In a recent article published in the American Journal of Tropical Medicine and Hygiene, it has been postulated that the common bedbug (Cimex lectularius) may have potential to act as a vector for the spread of Trypanosoma cruzi, which causes Chagas disease.
In this study, the authors injected the causative agent into mice and then made the bedbugs feed on the mice. The authors then show bidirectional transmissibility of the parasite T. cruzi between the bedbugs and mice. Previous uninfected mice acquired the infection when they had been cohabiting with the bedbugs that had acquired the parasite from the experimentally infected mice. This shows that the bedbug is a possible vector for the disease, however, this is not confirmatory. The real question is: how close do mice and bedbugs exist in the household setting that they may set off a transmission cycle and then maintain that in the community.
To answer that question, the first step would be to identify whether there is circulation of the T. cruzi in mice in the community setting. This would not be extremely challenging as it would be simply a sampling of mice in the household and peri-domestic setting and testing them for the presence of the bug. The next step, however, could be more challenging. Establishing that there is a transmission cycle possible where the bedbugs and mice share physical proximity needs to be shown. Though the confirmatory way of finding that out would be to establish that these disease-laden bedbugs are carried by the mice, it may not be possible to do so unless a large sample is screened. This would be a labor-intensive effort which might possibly end up being a wild goose chase. Surrogate methods may be considered where bedbug-specific microbes (or antibodies against them) are isolated from mice, but that would not be anything more than an association because there would be no way to prove that the mice acquired the microbes or immunity against them from the bedbugs and nowhere else.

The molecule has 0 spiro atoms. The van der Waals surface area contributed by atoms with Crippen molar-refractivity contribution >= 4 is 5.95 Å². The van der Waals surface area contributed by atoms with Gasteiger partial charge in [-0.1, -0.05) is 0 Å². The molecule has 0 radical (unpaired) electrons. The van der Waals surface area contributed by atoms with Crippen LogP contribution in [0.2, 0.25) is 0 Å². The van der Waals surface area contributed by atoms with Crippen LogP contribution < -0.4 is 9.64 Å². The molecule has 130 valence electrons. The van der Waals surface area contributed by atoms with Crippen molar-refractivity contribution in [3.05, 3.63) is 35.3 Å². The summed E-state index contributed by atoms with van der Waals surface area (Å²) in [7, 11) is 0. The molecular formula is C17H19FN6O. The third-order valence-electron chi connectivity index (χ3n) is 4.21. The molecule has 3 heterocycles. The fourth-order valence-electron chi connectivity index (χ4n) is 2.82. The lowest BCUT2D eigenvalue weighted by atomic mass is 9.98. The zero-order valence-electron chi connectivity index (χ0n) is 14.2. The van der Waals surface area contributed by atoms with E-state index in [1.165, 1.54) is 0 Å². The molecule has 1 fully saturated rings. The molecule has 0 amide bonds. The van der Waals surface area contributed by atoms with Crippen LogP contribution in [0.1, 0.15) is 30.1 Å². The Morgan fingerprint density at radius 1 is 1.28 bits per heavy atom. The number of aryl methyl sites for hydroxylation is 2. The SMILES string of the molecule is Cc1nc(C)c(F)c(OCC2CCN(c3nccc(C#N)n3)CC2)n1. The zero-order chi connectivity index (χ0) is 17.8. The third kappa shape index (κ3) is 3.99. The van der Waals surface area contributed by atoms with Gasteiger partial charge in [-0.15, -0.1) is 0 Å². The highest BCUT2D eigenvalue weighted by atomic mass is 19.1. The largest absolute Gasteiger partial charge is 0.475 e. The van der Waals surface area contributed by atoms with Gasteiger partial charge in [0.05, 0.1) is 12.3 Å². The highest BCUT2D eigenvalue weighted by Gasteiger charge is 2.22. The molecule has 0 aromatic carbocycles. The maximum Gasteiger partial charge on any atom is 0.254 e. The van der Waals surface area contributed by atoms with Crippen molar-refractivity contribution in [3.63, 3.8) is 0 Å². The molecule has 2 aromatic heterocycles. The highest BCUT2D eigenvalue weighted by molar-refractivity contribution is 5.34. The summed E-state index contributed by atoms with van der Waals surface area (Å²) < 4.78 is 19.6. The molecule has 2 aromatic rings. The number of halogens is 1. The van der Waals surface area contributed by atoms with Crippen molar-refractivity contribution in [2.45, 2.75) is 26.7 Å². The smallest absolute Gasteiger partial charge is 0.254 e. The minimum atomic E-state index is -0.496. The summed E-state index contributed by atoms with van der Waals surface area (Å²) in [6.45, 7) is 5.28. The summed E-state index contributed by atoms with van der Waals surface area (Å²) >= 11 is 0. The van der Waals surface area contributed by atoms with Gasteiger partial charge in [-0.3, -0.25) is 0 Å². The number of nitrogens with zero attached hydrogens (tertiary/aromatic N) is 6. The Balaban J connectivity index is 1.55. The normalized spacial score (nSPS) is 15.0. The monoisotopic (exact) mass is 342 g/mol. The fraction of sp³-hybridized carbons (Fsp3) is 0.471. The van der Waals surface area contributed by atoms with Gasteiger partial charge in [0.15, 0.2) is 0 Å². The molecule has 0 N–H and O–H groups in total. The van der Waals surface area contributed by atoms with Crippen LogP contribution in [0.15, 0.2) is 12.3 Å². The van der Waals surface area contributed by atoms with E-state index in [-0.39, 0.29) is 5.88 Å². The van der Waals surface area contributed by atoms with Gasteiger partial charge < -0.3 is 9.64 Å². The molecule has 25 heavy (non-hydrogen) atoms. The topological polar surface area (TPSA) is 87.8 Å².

However, the real question is that there are a growing number of patients of Chagas disease in the United States, which is also, apparently, experiencing an explosive growth in the bedbug population! If one can now throw in a reservoir for the parasite, we could very well be looking at a dangerous vector for Chagas disease.
Salazar R, Castillo-Neyra R, Tustin AW, Borrini-Mayorí K, Náquira C, Levy MZ. Bed Bugs (Cimex lectularius) as Vectors of Trypanosoma cruzi. Am J Trop Med Hyg. 2014 Nov 17. pii: 14-0483. [Epub ahead of print] PubMed PMID: 25404068.